The AHA is delighted to report that historians Julie Livingston and Robin Fleming were among the 24 people recognized with grants from the John D. and Catherine T. MacArthur Foundation. These prestigious grants are awarded to recognize creative accomplishments in varied fields. The $625,000 grants (up from the $500,000 offered in previous years) can be used by the recipients in any way they wish, and are awarded as much for the record of accomplishment as for the promise of future contributions.
Julie Livingston received a BA (1989) from Tufts University, an MA (1992) and MPH (1993) from Boston University, and a PhD (2001) from Emory University. She was affiliated with the Federated History Department of the New Jersey Institute of Technology and Rutgers University, Newark (2002–03), before joining the faculty of Rutgers University, New Brunswick, in 2003, where she is a professor in the Department of History. She is the co-editor of Three Shots at Prevention: The HPV Vaccine and the Politics of Medicine’s Simple Solutions (2010), as well as numerous articles and book chapters.
Julie Livingston is a medical historian who combines archival research with ethnography to explore the care and treatment of individuals suffering from chronic illnesses and debilitating ailments in Botswana, a middle-income country with a system of universal health care. Drawing on her interdisciplinary training in anthropology and public health, Livingston augments the history of medicine with a history of emotions, spotlighting the bodily vulnerability of populations facing the challenges of 21st-century political and economic development.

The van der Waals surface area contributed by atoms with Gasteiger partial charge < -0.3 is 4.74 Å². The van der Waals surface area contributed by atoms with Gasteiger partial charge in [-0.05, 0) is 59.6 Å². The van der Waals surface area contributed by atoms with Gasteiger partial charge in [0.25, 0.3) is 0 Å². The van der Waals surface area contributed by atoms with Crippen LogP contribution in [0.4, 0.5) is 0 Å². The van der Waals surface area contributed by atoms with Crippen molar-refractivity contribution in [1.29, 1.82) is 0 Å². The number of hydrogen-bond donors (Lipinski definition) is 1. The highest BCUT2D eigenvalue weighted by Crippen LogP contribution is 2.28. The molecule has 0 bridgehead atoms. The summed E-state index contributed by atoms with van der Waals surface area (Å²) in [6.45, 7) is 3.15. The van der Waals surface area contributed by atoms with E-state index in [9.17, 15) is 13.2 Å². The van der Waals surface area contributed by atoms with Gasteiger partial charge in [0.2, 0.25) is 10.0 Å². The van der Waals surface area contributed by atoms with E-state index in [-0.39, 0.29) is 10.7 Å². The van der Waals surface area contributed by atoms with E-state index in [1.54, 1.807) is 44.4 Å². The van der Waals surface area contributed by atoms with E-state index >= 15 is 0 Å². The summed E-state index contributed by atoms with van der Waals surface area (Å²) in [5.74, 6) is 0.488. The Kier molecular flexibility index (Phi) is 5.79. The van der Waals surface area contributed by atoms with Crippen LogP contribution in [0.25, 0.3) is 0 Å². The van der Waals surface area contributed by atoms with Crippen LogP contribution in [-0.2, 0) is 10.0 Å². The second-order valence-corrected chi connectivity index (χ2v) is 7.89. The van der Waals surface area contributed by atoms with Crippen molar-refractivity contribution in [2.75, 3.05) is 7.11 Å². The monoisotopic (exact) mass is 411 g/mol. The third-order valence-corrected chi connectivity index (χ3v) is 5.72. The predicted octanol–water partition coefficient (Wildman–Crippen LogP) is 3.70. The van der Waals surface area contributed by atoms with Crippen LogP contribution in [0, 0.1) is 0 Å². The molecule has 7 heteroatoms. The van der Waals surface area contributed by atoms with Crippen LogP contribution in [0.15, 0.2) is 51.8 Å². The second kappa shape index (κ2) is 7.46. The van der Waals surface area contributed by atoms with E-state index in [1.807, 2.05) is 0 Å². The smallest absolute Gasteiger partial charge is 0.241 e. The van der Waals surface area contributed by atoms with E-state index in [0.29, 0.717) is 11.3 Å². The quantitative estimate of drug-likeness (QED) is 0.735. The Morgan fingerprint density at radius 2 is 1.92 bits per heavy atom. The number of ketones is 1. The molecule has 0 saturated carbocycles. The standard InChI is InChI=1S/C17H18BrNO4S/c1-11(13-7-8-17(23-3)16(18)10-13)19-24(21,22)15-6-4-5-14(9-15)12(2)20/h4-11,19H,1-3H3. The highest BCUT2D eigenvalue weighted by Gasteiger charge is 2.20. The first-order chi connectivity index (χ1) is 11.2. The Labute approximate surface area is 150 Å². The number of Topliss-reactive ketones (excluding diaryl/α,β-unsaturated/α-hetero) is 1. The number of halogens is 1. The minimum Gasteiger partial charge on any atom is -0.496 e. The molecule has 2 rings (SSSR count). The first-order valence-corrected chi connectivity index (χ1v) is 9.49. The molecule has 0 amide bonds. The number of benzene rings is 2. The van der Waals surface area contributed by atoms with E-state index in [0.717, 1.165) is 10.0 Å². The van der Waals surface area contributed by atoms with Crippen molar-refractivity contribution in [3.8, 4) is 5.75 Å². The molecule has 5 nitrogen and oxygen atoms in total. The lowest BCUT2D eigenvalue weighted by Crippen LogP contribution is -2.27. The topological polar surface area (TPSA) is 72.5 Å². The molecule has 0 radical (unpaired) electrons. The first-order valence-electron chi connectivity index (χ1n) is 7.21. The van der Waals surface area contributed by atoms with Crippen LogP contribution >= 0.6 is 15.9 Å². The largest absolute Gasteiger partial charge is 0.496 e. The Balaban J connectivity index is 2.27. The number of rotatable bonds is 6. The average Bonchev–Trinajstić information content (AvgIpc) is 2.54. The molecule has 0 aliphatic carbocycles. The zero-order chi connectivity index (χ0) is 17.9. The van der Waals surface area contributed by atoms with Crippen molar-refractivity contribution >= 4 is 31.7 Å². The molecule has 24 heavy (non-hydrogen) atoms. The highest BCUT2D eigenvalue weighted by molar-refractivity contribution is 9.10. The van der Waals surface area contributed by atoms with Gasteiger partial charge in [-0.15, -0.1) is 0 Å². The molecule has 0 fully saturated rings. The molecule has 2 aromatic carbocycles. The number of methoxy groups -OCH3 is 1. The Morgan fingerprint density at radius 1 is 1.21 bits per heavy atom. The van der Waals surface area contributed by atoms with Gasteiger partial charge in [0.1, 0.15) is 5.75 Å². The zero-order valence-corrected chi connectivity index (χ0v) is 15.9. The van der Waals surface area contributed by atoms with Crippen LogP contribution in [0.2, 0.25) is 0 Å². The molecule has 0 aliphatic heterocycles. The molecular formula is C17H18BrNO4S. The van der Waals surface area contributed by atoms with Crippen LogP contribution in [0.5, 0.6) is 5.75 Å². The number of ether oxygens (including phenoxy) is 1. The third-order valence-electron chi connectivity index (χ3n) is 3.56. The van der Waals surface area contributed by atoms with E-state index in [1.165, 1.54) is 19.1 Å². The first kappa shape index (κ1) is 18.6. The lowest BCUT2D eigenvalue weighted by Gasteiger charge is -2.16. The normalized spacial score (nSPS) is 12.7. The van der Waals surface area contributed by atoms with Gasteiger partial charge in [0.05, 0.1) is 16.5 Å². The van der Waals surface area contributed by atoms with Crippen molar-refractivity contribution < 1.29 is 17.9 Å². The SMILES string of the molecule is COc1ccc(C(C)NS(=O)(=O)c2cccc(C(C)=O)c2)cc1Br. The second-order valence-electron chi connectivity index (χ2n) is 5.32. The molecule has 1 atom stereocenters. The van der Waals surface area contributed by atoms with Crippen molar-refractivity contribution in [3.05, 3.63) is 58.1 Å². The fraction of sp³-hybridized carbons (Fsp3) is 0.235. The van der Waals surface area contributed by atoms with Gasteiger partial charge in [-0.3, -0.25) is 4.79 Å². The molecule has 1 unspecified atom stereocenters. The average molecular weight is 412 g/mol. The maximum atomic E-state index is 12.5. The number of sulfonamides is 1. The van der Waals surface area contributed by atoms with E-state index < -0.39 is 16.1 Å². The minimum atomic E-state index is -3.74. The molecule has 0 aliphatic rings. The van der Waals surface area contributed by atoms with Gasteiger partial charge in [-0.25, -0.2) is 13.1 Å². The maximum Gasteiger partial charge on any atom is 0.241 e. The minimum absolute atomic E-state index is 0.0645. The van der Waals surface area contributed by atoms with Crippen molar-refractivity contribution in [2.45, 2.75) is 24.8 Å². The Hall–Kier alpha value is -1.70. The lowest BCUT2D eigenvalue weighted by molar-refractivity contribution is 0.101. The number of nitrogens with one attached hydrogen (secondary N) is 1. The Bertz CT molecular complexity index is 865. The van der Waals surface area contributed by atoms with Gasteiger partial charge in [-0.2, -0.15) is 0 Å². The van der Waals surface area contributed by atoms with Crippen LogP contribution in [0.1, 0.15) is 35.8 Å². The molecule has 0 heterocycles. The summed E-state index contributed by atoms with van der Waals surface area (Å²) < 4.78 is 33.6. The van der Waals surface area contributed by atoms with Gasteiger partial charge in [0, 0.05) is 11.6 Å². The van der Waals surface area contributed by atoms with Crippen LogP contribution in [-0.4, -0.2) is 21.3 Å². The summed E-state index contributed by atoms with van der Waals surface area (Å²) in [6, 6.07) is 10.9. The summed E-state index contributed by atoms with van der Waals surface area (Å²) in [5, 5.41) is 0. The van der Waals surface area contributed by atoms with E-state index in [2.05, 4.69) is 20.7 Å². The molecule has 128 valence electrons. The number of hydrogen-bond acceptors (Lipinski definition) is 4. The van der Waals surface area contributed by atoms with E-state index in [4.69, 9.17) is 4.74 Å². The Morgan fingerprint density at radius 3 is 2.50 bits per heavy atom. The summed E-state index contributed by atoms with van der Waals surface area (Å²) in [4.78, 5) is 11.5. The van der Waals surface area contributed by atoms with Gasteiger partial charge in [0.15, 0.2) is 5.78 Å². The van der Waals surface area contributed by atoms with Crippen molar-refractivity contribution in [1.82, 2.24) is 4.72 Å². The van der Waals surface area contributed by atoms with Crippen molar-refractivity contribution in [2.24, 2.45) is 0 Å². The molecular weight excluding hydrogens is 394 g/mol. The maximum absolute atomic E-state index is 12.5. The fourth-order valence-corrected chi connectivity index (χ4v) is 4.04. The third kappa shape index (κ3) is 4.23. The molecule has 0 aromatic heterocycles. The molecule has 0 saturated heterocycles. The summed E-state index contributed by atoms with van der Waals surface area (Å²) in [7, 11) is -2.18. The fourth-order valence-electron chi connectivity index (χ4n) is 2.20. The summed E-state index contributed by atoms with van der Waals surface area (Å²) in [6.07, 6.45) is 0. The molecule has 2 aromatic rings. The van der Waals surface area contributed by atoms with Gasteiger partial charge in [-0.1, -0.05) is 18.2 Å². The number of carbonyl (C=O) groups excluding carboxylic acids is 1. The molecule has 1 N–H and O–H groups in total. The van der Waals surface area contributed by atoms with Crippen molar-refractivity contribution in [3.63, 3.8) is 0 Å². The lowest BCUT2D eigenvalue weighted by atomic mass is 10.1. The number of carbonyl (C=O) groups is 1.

Robin Fleming received a BA (1977) and a PhD (1984) from the University of California at Santa Barbara. From 1986 to 1989, she was a junior fellow in the Harvard Society of Fellows, and she has been affiliated with Boston College since 1989, where she is currently a professor and chair of the Department of History. She is the author of Kings and Lords in Conquest England (1991) and Domesday Book and the Law: Society and Legal Custom in Early Medieval England (1998), as well as numerous articles and book chapters.
Robin Fleming is a historian enriching our knowledge of life in Britain in the tumultuous centuries during and after the fall of the Roman Empire through an artful blending of archaeological and textual sources. In scholarship encompassing the end of the Roman occupation, the appearance of Germanic settlements, the conversion to Christianity, and the Viking raids on Britain, Fleming supplements the fragmentary and elite-focused written record with comprehensive consideration of material evidence unearthed by archaeologists.
Learn more about both of these historians at http://www.macfound.org/fellows/class/2013/.